Ivany has a knack, that’s for sure. In a cultural climate where relationship dramas and reality shows dominate TV, he spins a story that involves us as closely as we are involved in the lives of the latest Bachelor and his prospective dates, or the hopes and dreams of the American Idol finalists. He aims his modernized, lighthearted dialogue straight at an audience who is just about at that age where they feel like all they do is plan and attend weddings – who couldn’t relate? And though the music is still good old Mozart, its trappings are brand-spanking-new – a chic wedding venue in downtown Toronto, a wedding gown custom-made by Toronto designer Rosemarie Umetsu, an attractive and hip cast of characters immediately likeable and human.
Christopher Mokrzewski, the company’s musical director, spoke to me about an important question that continues to come up in discussions about modernized operas. We think of this music as the type that should be treated with reverence, as if it were a museum piece – is adapting it thus a blasphemy of sorts? Does it compromise the integrity of the piece?
“Our mandate at AtG,” Mokrzewski said, “is to do familiar works in a new way. You can see something like Nozze di Figaro anywhere; I land on the side of doing alternative productions, as we will always have the traditional productions. But we’re doing this right now, so it’s vibrant, and alive, and helps us look at our lives in new ways. I don’t think being open-minded and having integrity are mutually exclusive.”
For me, that certainly sums up the how and why of traditional pieces in modern contexts. It’s those age-old tales that can offer so much wisdom and perspective – they just have to be presented with the right spin. Classical music companies seem to have to struggle to justify their continued existence to funding organizations and to prospective audiences. The real struggle should perhaps be to refocus those offerings in a way that makes them as relevant as possible. Many companies are succeeding at this, at the grassroots level — Baltimore’s Figaro Project comes to mind – and the higher levels as well.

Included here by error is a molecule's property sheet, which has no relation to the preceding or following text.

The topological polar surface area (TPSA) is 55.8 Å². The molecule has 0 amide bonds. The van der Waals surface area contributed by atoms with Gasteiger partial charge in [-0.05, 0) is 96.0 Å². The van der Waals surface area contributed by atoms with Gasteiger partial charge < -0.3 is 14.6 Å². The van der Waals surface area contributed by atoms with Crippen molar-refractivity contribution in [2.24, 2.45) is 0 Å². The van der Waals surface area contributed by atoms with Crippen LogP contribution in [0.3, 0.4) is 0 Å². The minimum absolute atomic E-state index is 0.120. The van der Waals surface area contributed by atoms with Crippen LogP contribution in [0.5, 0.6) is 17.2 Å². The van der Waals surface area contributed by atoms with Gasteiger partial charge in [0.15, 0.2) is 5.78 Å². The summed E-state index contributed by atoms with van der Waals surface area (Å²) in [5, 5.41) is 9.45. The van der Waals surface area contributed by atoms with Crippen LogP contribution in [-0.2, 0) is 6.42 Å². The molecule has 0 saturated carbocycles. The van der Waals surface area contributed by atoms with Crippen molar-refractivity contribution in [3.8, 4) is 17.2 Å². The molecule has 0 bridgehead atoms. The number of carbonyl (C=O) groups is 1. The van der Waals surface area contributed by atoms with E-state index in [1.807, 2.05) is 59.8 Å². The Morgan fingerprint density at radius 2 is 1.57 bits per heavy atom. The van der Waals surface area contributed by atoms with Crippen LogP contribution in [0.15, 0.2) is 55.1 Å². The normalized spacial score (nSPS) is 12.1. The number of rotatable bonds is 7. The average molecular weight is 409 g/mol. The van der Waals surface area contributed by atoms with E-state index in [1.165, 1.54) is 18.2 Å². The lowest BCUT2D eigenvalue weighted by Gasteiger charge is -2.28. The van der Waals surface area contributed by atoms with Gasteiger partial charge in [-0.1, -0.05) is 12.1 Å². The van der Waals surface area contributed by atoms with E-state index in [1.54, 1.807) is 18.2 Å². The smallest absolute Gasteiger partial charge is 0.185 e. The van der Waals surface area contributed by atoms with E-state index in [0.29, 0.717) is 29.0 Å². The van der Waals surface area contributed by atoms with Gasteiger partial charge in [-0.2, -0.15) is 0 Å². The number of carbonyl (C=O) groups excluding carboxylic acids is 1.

That being said, the impetus for a production like Figaro’s Wedding isn’t the need to create something funny and novel, though that’s a great byproduct. It’s the music above all. Director, Joel Ivany said to me, “There’s got to be a way to make our own statements about what’s been around for so long”, and the fact that we continue to feel there is something to be said through these pieces which have endured for hundreds of years is pretty significant.
So, if not for the immersive experience of having an opera unfold around you, as melodramatic as any soap opera, or for the novelty of this highly fashionable production, go for the snappy comedy, the incredible singing, and most of all, the sublime music of Mozart, which, despite any modern twists AtG proposes, retains the intense drama and beauty that makes it timeless. And hopefully, you’ll learn something about yourself in the process.
If you go (have a drink for me!) –
May 29, 30, 31 & June 2, 2013 @ 7:30 PM
The Burroughes, 6th Floor
639 Queen Street W., Toronto, ON
From $35 online and at the door
Directed by Joel Ivany
Music Direction by Christopher Mokrzewski
Set Design by Patrick DuWors
Costume Design by Erika Connor
Lighting Design by Jason Hand
Custom Wedding Dress Design by Rosemarie Umetsu
Stephen Hegedus as Figaro
Miriam Khalil as Susanna
Alexander Dobson as The Count
Lisa DiMaria as The Countess
Music in the Barns Chamber Ensemble with Christopher Mokrzewski